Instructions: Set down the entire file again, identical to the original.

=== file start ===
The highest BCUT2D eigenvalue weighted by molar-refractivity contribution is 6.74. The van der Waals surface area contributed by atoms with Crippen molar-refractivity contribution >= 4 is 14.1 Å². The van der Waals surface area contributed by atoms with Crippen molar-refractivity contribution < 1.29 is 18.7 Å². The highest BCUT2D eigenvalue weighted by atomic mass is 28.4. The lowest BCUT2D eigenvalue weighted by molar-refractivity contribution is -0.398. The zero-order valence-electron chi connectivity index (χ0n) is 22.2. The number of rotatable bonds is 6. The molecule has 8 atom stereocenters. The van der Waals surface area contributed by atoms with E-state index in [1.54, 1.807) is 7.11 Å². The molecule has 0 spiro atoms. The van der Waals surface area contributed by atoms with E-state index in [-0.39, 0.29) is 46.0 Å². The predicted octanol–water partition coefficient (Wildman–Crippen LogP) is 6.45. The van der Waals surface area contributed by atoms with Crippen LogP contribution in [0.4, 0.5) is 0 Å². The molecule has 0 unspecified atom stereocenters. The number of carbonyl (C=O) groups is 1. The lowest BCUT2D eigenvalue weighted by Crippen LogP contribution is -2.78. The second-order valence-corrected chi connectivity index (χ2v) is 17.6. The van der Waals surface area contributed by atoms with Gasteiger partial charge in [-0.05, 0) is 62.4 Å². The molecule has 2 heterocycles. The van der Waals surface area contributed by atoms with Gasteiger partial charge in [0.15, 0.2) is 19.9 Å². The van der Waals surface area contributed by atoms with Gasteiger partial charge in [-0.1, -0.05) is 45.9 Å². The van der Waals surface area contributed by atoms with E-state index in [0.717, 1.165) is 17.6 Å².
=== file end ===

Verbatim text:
The highest BCUT2D eigenvalue weighted by molar-refractivity contribution is 6.74. The van der Waals surface area contributed by atoms with Crippen molar-refractivity contribution >= 4 is 14.1 Å². The van der Waals surface area contributed by atoms with Crippen molar-refractivity contribution < 1.29 is 18.7 Å². The highest BCUT2D eigenvalue weighted by atomic mass is 28.4. The lowest BCUT2D eigenvalue weighted by molar-refractivity contribution is -0.398. The zero-order valence-electron chi connectivity index (χ0n) is 22.2. The number of rotatable bonds is 6. The molecule has 8 atom stereocenters. The van der Waals surface area contributed by atoms with E-state index in [1.54, 1.807) is 7.11 Å². The molecule has 0 spiro atoms. The van der Waals surface area contributed by atoms with E-state index in [-0.39, 0.29) is 46.0 Å². The predicted octanol–water partition coefficient (Wildman–Crippen LogP) is 6.45. The van der Waals surface area contributed by atoms with Crippen LogP contribution in [0.4, 0.5) is 0 Å². The molecule has 0 unspecified atom stereocenters. The number of carbonyl (C=O) groups is 1. The lowest BCUT2D eigenvalue weighted by Crippen LogP contribution is -2.78. The second-order valence-corrected chi connectivity index (χ2v) is 17.6. The van der Waals surface area contributed by atoms with Gasteiger partial charge in [-0.05, 0) is 62.4 Å². The molecule has 2 heterocycles. The van der Waals surface area contributed by atoms with Gasteiger partial charge in [0.15, 0.2) is 19.9 Å². The van der Waals surface area contributed by atoms with Gasteiger partial charge in [-0.1, -0.05) is 45.9 Å². The van der Waals surface area contributed by atoms with E-state index in [0.717, 1.165) is 17.6 Å².